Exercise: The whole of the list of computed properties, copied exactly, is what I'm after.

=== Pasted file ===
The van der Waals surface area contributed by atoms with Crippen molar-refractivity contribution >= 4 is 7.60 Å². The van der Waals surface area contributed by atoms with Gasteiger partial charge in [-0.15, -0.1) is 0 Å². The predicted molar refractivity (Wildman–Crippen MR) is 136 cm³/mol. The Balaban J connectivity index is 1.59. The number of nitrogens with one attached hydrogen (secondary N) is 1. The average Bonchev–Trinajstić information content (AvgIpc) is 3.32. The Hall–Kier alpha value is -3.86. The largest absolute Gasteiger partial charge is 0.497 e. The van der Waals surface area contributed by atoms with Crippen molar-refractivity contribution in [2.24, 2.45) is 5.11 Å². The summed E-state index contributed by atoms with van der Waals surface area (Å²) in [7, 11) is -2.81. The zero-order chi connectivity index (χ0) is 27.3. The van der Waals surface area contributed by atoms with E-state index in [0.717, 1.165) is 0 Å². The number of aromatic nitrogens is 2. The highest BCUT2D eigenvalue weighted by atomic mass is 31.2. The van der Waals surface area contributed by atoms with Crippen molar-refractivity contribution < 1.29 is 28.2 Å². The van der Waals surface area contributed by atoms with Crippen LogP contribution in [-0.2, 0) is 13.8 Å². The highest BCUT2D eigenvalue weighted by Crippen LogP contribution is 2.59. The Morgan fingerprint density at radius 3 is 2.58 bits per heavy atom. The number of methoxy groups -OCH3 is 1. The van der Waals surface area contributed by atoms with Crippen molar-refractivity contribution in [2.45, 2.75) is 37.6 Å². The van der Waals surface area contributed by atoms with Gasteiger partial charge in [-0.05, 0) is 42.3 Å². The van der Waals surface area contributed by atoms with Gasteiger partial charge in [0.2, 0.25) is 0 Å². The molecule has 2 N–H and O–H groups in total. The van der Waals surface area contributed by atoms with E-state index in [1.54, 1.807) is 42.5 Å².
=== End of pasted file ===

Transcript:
The van der Waals surface area contributed by atoms with Crippen molar-refractivity contribution >= 4 is 7.60 Å². The van der Waals surface area contributed by atoms with Gasteiger partial charge in [-0.15, -0.1) is 0 Å². The predicted molar refractivity (Wildman–Crippen MR) is 136 cm³/mol. The Balaban J connectivity index is 1.59. The number of nitrogens with one attached hydrogen (secondary N) is 1. The average Bonchev–Trinajstić information content (AvgIpc) is 3.32. The Hall–Kier alpha value is -3.86. The largest absolute Gasteiger partial charge is 0.497 e. The van der Waals surface area contributed by atoms with Crippen molar-refractivity contribution in [2.24, 2.45) is 5.11 Å². The summed E-state index contributed by atoms with van der Waals surface area (Å²) in [7, 11) is -2.81. The zero-order chi connectivity index (χ0) is 27.3. The van der Waals surface area contributed by atoms with E-state index in [0.717, 1.165) is 0 Å². The number of aromatic nitrogens is 2. The highest BCUT2D eigenvalue weighted by atomic mass is 31.2. The van der Waals surface area contributed by atoms with Crippen molar-refractivity contribution < 1.29 is 28.2 Å². The van der Waals surface area contributed by atoms with Crippen LogP contribution in [-0.2, 0) is 13.8 Å². The highest BCUT2D eigenvalue weighted by Crippen LogP contribution is 2.59. The Morgan fingerprint density at radius 3 is 2.58 bits per heavy atom. The number of methoxy groups -OCH3 is 1. The van der Waals surface area contributed by atoms with Crippen molar-refractivity contribution in [2.45, 2.75) is 37.6 Å². The van der Waals surface area contributed by atoms with Gasteiger partial charge in [-0.05, 0) is 42.3 Å². The van der Waals surface area contributed by atoms with Gasteiger partial charge in [0.2, 0.25) is 0 Å². The molecule has 2 N–H and O–H groups in total. The van der Waals surface area contributed by atoms with E-state index in [1.54, 1.807) is 42.5 Å².